On the Bay


A blog from Chesapeake Quarterly magazine

Heron and hawk along the shore of the Chesapeake Bay

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All Things Oyster: Whether studying their genomes or helping farmers grow them, Brittany Wolfe is building a career on oysters

Wendy Mitman Clarke • June 12, 2020

Most kids spend their time at the beach swimming and playing in the ocean. Not Brittany Wolfe. Growing up surrounded by water on Cape Cod, Massachusetts, she was more interested in poking around the intertidal zone, finding shells and wondering about the animals that lived in them.


American Eels: Dams, habitat loss, and restocking

Wendy Mitman Clarke • June 5, 2020

Some 20 miles upstream from Baltimore on the Patapsco River, a four-inch-long American eel is making a monumental climb. Wriggling up a steep 30-foot-long metal gutter lined with a climbing substrate, the eel finally gains the summit, then slides down the other side into a mesh bag in a holding tank. 


Maryland Seafood Lures in the Home Cook: Seafood purveyors try more direct routes to customers

Rona Kobell • May 26, 2020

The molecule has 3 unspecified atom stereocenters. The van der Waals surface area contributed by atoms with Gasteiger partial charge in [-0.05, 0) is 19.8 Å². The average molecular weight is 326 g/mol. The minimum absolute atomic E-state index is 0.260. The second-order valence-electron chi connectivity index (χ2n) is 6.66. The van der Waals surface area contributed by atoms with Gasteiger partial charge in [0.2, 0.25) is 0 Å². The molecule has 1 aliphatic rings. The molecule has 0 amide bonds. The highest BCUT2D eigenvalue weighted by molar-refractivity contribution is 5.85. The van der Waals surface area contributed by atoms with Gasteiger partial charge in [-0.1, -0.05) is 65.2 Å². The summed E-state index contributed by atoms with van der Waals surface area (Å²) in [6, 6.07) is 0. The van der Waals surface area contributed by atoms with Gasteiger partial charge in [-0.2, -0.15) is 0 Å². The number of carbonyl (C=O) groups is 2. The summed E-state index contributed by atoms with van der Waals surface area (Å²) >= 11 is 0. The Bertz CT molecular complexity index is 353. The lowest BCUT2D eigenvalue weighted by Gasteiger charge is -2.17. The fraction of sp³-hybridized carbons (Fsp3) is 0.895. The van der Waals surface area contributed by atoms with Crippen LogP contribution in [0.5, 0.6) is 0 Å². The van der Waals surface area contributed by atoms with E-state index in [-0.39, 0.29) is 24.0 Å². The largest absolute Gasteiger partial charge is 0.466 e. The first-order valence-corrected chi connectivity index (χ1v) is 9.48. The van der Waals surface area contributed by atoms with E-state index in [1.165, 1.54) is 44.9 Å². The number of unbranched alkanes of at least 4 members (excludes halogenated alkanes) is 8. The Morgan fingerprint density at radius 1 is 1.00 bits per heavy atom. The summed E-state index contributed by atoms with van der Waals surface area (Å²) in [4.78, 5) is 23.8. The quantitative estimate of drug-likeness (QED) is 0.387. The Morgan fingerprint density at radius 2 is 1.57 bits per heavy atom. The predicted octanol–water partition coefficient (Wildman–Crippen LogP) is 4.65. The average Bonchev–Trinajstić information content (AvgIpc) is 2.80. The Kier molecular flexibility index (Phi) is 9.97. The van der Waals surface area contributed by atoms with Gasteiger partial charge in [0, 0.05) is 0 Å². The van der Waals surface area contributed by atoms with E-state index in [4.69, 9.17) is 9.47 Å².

Ordinarily at this time of year, Kit Waskom Pollard is cooking oysters. Grilled in the backyard, sprinkled with rosemary and sea salt, their aroma signals one celebration after another: Easter, Mother’s Day, her father’s birthday, maybe an engagement or a graduation.


American Eels: Population, fishery, and poaching

Wendy Mitman Clarke • May 12, 2020

Thousands of American eels captured at the Conowingo Dam eel ramp are swimming en masse in a huge holding tank, waiting to be trucked upstream where they will be released to restock part of the Susquehanna River and its tributaries.


Hybrid Science: Virtual learning during COVID-19 opens a window to enhanced science education

Wendy Mitman Clarke • May 4, 2020

The coronavirus pandemic has forced schools worldwide to close and shift their classes to online learning—a prodigious undertaking for teachers and students that has thrown traditional education for a violent loop. But some educators, among them J.


The Blue Crab: Callinectes Sapidus

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pile of cooked crabs